{ }                                 (Indicates how many times a pattern can be present. Example: A{1,3} implies one or three occurrences of A may be present.)

/                                   (Look ahead. Matches the preceding pattern only if followed by the succeeding expression. Example: A0/1 matches A0 only if A01 is the input.)

LEX Program Specification

… definitions …
… rules …
… subroutines …
Input to Lex is divided into three sections with %% dividing the sections. The first %% is always required, as there must always be a rules section. However if we don’t specify any rules then the default action is to match everything and copy it to output. Defaults for input and output are stdin and stdout, respectively. Subroutine part may contain the following functions.
int yywrap()
return 1;
int main()
return 0;
Regular expression patterns are specified in the rules section. Each regular expresion pattern must begin in column one. This is followed by whitespace (space, tab or newline) and an optional action associated with the pattern. The action may be a single C statement, or multiple C statements, enclosed in braces. Anything not starting in column one is copied verbatim to the generated C file.
Every C program requires a main function. In this case we simply call yylex that is the main entry-point for lex. The lexical analyzer generated by lex is invoked through a call to the function yylex(). yylex is an integer-valued function. The “lexical analyzer” function, `yylex’, recognizes tokens from the input stream and returns them to the parser.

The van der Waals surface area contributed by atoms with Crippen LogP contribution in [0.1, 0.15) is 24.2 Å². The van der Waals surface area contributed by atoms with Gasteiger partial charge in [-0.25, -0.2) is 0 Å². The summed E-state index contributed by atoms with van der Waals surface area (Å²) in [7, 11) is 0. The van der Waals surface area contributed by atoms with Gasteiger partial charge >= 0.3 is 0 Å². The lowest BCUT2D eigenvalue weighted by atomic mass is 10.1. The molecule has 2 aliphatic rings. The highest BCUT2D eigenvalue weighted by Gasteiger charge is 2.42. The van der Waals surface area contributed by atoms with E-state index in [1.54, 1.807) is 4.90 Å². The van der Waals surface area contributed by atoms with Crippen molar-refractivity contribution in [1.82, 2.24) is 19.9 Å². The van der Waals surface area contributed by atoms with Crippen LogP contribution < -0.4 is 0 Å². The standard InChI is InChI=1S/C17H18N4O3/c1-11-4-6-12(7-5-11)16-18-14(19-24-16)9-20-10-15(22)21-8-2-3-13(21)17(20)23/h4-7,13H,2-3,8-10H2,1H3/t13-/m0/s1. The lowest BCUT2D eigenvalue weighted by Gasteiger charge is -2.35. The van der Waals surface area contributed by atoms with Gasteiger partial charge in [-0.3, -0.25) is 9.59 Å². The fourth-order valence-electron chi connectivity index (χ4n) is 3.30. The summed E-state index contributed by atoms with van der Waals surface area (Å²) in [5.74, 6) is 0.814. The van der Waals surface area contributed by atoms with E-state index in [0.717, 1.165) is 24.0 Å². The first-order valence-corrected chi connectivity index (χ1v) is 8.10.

Lex Predefined Variables

Of the type FILE*. This points to the current file being parsed by the lexer.
Of the type FILE*. This points to the location where the output of the lexer will be written. By default, both yyin and yyout point to standard input and output.
The text of the matched pattern is stored in this variable (char*).
Gives the length of the matched pattern.
Provides current line number information. (May or may not be supported by the lexer.)

Lex Functions


The function that starts the analysis. It is automatically generated by Lex.


This function is called when end of file (or input) is encountered. If this function returns 1, the parsing stops. So, this can be used to parse multiple files. Code can be written in the third section, which will allow multiple files to be parsed. The strategy is to make yyin file pointer (see the preceding table) point to a different file until all the files are parsed. At the end, yywrap() can return 1 to indicate end of parsing.

yyless(int n)

This function can be used to push back all but first ‘n’ characters of the read token.


This function tells the lexer to append the next token to the current token.


1) lex program to eliminate single and multiline comments

2) lex program to recognize identifier, keyword and number

3) lex program to find words beginning and ending with a

4) lex program to prepend_line_number_to_each_line

5) lex program to count the number of words

6) lex program to display the line nos containing string hello

7) lex program to find size of a word

8) lex program to eliminate html tags

9) lex program to eliminate white spaces

10) lex program to find the size of a word